“I’ve heard a lot of, ‘It’s added bureaucracy’ or, ‘Do they really understand what we’re doing at this level?’ I can also understand the flipside. There are a lot of places that, for sanitary reasons or unsanitary reasons, I understand. But I think, for the most part, I’ve been in a lot of kitchens, I’ve been to a lot of restaurants, and I would say, for the most part, I don’t see a lot of health code violations,” Terauchi said. “I’m not a health code inspector, I don’t pretend to be or even acknowledge the fact that I’m an expert. But on the other hand, common sense type of stuff, I don’t see a lot of places where I think, ‘I would never eat here.’ I think there are other things we should worry about in the food industry versus does everybody have on gloves. I think that creates a false sense of food safety.”
Terauchi also brings up the environmental impact that the law could have.
“My first thoughts were thinking about how California is usually one of the leaders — here we are trying to reduce the number of things that we throw away: rubbish, garbage. We’re talking about recycling, we’re talking about reusing things — and here we’re creating more to fill these dump sites,” Terauchi said. “I know that, in a sushi bar, when I was working behind the bar, I don’t know how many times I’ve washed my hands, I’ve washed out my towels, I’ve kept things clean versus having to wear gloves, whether it’s been in the front at a sushi bar or in the back kitchen because of cross-contamination. Having to change gloves each time you touch something different, taking out the gloves to go out to the dining room because somebody would like an explanation — I was thinking how many times you would have to change gloves, and it’s kind of creating more trash for me personally.”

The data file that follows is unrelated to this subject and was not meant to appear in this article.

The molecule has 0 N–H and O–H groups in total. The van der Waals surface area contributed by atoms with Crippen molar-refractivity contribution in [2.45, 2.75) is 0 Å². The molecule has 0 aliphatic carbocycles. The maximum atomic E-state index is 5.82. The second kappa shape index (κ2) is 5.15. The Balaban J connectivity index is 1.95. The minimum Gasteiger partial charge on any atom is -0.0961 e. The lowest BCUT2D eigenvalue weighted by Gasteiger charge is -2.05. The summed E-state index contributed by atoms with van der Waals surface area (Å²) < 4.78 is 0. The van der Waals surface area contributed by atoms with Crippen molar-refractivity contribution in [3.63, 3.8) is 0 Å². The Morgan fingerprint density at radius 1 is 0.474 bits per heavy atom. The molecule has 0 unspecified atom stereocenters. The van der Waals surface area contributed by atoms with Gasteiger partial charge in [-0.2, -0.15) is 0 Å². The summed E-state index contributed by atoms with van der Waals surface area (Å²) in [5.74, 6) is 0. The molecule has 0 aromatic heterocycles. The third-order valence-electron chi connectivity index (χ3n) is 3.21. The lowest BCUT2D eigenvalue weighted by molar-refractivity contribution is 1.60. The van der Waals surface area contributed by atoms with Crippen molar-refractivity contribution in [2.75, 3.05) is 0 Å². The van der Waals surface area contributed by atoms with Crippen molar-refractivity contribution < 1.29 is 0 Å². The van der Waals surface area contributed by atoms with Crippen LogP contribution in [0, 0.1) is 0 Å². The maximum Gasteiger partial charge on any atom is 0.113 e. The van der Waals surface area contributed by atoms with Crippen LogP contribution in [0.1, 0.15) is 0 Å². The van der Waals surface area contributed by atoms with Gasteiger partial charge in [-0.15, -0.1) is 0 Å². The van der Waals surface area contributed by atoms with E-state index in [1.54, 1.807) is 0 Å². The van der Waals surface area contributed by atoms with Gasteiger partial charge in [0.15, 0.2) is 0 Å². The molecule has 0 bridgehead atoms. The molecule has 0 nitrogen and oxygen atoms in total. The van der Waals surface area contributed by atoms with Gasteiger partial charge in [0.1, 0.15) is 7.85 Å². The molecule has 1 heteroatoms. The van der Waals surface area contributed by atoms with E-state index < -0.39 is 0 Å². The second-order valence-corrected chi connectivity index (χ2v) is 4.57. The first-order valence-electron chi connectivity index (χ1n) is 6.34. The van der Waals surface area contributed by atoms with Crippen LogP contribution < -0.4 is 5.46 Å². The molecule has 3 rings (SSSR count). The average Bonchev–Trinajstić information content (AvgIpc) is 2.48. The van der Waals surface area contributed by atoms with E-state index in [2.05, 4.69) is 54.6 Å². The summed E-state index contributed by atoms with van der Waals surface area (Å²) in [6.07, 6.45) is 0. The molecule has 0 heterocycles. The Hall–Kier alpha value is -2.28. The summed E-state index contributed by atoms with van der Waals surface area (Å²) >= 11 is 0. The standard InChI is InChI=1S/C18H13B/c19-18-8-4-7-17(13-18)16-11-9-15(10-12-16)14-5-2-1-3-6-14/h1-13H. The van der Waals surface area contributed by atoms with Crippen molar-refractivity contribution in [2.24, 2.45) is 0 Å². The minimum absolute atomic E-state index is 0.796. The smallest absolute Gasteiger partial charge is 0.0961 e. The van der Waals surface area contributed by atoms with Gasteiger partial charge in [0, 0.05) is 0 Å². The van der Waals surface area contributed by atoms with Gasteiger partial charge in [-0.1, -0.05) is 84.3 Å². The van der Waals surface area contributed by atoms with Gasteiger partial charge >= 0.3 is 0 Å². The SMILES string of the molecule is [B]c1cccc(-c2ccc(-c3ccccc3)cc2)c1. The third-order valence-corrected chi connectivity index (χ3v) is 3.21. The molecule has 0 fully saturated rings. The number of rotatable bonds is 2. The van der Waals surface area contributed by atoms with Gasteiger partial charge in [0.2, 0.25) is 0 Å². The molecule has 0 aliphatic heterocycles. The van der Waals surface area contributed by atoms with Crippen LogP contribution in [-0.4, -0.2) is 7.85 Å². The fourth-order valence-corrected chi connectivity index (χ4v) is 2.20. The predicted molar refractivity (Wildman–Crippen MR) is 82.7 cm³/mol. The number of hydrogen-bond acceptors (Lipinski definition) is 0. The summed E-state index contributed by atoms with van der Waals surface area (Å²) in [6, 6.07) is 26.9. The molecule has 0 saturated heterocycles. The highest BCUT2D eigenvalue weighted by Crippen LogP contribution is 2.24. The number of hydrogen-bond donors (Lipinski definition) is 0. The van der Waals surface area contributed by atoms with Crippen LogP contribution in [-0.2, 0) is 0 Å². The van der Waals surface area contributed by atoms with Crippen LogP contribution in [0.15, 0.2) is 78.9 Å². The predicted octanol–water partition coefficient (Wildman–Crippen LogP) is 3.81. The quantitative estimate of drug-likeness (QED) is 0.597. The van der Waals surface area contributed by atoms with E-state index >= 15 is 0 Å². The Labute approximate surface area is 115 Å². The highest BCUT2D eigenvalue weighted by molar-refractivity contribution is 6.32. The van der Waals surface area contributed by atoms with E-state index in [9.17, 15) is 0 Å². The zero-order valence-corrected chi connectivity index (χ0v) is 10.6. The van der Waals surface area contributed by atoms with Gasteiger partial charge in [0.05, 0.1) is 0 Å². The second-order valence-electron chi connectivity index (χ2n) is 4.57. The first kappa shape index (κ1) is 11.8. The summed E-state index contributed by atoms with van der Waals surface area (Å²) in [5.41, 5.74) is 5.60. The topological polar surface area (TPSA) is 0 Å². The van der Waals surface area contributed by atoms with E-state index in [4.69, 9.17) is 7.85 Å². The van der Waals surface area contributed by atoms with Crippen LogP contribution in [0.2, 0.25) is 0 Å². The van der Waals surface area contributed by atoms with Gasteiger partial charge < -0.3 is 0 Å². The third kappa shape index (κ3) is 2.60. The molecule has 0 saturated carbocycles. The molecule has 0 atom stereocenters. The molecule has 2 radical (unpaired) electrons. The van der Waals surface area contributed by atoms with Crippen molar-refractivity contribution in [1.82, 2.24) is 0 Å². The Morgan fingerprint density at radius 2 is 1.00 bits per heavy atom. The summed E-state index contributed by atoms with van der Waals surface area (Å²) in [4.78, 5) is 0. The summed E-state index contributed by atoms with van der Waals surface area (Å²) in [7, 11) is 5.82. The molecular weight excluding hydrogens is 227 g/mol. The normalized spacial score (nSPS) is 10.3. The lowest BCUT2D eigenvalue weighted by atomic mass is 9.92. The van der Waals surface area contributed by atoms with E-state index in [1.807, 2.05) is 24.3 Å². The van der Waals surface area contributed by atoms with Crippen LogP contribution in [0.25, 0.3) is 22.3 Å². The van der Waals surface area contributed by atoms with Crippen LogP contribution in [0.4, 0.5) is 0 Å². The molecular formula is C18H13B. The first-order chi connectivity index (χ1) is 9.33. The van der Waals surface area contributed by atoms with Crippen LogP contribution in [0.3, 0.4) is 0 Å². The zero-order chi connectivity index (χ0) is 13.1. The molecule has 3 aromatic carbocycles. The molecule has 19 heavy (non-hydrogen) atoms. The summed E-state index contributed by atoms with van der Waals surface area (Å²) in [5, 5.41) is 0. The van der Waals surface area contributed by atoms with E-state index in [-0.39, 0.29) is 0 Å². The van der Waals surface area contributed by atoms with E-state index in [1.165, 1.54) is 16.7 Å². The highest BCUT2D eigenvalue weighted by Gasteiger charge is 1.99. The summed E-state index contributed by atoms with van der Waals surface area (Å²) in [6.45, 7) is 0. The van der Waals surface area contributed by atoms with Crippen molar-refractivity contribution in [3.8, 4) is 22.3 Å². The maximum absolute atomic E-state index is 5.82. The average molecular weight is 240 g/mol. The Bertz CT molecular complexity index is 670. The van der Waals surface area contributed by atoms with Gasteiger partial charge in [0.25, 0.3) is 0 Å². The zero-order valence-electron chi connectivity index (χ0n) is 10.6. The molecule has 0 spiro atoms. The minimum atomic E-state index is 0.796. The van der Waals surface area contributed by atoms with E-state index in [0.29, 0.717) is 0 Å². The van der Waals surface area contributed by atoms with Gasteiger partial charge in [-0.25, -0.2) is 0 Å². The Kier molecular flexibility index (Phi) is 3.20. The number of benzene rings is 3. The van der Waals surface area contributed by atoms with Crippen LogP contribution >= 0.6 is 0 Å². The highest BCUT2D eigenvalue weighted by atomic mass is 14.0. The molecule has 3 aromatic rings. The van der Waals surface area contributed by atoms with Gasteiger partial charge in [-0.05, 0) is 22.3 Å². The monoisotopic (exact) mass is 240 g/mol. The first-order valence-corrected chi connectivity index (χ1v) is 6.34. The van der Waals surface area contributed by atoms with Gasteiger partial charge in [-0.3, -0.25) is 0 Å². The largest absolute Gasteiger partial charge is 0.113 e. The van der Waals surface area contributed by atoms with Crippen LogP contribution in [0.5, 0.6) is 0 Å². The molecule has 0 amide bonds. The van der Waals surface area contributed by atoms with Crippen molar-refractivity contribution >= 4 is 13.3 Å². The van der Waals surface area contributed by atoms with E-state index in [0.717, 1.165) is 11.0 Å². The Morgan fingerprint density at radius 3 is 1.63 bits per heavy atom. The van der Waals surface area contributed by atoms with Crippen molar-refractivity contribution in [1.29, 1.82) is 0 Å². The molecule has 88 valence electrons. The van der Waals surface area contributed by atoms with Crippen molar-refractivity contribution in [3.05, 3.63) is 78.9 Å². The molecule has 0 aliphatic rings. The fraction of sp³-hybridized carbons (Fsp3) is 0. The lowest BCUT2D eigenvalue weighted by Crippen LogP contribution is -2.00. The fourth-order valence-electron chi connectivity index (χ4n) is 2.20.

He believes that more education could be done, highlighting the importance of keeping things sanitary and washing hands.
“I’m not sure if this has been thought out because just the amount of gloves I know I would’ve gone through in a dinner shift, multiply that by the number of people who work in restaurants in California — that’s a lot of gloves,” Terauchi said. “I thought the movement and the ‘recycle, reuse’ kind of thing — if that’s the direction we’re trying to go to reduce the waste, to reduce the greenhouse gases, to reduce all that, it doesn’t sound like that’s a solution or that that solution is a Band-Aid, but there’s a much larger issue out there.
Apart from the environmental impact, Terauchi sees an economic impact from the California glove law.
“From the industry perspective, I think that putting restraints like this make it tougher. To be a business here in California, with so many businesses closing, with a lot of big business leaving the state, whether it’s taxes or regulation or things like that, it’s just making California a tougher place to do business,” Terauchi said.
Photos courtesy of Sushi Chef Institute
Originally published on April 18, 2014